OPINION: Interurban cars are looking good
A few years ago, I was in Washington, D.C. for work. It was my first time there, so I decided to see the monuments on our one free evening. My coworkers were too exhausted and most had seen the monuments, so I gabbed my backpack and struck out on my own.
I caught the subway nearby, and managed to navigate my way to the monument district.
On the street, I located the monuments on my phone and started walking. But, I got turned around pretty quickly, and couldn’t tell if I was walking towards or way from the monuments. It’s hard to tell much when you’ve been reduced to a pulsing blue dot.
It started to rain lightly, and I couldn’t seem to figure out which way to go. Frustrated by my phone, I stopped under an awning to get my bearings.
But, I just couldn’t seem to figure out where I was. As I stood there, trying to figure out which way was up, a voice spoke to me.
“Young man, don't worry. It will all work out.”
I looked up from my phone to see a homeless man walking up to me.
“Don’t worry,” he said again. “What do you need?”
Like most people, my first response was apprehension. I was lost and alone in a strange town, and I was being approached by not just a stranger, but a homeless man.
But, I’m not inclined to judge people by appearances or by their struggles. Besides, I needed help and wasn’t too proud to ask.
“Can you tell me how to get to the Washington Monument?”
“I’ll do better than that,” he said. “I’ll take you there!”
So, we set off together… in exactly the opposite direction I had been walking. My phone had clearly led me astray.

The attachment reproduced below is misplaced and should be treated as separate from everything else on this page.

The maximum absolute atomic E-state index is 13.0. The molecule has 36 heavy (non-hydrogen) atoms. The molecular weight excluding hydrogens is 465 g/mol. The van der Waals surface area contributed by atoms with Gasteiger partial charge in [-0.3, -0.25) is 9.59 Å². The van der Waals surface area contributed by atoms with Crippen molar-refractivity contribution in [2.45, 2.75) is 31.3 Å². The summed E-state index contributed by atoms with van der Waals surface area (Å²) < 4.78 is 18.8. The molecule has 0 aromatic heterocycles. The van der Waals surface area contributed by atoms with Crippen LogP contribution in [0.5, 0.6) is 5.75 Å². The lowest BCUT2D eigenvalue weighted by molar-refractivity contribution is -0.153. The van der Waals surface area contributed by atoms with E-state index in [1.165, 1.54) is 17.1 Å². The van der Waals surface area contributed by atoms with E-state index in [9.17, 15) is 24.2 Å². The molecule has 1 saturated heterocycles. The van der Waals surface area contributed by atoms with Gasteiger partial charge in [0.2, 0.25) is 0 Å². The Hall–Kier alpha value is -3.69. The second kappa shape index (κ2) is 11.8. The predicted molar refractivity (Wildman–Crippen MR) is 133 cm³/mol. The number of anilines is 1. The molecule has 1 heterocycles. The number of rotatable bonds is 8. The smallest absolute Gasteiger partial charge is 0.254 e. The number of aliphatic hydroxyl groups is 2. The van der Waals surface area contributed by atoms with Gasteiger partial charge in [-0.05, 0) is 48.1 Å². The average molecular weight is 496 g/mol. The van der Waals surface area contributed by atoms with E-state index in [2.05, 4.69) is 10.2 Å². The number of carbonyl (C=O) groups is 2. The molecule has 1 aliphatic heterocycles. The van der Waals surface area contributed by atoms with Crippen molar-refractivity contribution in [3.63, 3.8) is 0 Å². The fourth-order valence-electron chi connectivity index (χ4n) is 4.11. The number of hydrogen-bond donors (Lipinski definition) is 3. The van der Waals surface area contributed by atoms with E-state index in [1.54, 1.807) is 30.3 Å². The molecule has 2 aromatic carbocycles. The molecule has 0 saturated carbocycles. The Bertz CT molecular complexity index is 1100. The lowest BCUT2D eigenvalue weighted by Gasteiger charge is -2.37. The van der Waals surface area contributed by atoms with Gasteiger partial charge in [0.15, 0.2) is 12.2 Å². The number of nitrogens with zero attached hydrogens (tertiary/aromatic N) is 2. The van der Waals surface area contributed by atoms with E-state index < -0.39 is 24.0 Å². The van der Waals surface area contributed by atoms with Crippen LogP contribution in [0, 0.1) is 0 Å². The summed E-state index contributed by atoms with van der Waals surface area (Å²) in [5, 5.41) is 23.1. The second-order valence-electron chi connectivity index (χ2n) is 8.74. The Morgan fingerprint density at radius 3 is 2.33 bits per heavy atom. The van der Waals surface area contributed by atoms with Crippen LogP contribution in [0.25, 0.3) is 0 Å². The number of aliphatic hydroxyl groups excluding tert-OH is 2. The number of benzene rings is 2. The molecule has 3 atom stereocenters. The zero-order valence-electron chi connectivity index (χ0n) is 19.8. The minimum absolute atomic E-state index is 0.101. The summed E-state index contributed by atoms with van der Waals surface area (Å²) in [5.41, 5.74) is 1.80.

As we walked, he told me about himself and about Washington, D.C.
His name was Deangelo, and he’d lived in Washington his entire life, mostly with his mother, but she was now gone, and he missed her very much.
He said that, as a child, he used to run home from school because he loved his mother so much. He also told me that he’d been picked on as a child, but that his mother always got him through it.
My mother had passed away just a few years before. The pain was still fresh, and I told Deangelo sincerely that I was sorry for his loss.
We walked quietly for a bit after that.
He pointed out some pretty impressive landmarks along the way, including a church where Abraham Lincoln had gone to church (verified by a plaque).
He smiled and said hello to people we passed. Some responded, most didn’t.
At some point, I realized that most of the people passing us probably thought we were both homeless. I hadn’t planned it, but I was walking the streets of Washington with a homeless man; literally walking a mile in his shoes.
I saw the way that people looked at us. Of course, I knew that the difference between us was that at the end of the night, I would be in a comfortable hotel bed. Deangelo would not be so fortunate.
So, we walked, and talked, and then we turned a corner and there was the Washington Monument.
It was my first time to see it, and I was excited and grateful, because I had been so lost, and Deangelo had guided me safely, just like he promised he would.
I thanked him for his help, and I gave him what cash I had, about $20.
He hugged me and called me “brother.”
And, we parted ways.
I spent the rest of the evening, well into the night visiting the monuments. I saw the Lincoln Memorial and the Vietnam Wall. I walked humbly through history until I eventually made my way back to the subway and eventually back to my hotel room. I collapsed in my big, warm, bed at about 3 a.m., and had to wake up at 7 a.m. But, it was worth it.
I woke up the next day, dragged myself into the shower, and got ready for another day. I thought a lot about Deangelo, but it wasn’t until I was almost dressed that I realized what his name meant.
He had shown only kindness to me and to everyone he passed, even people who shunned him.
He found me when I was lost and got me to my destination safely.
His name was Deangelo, which literally means “of the Angels.”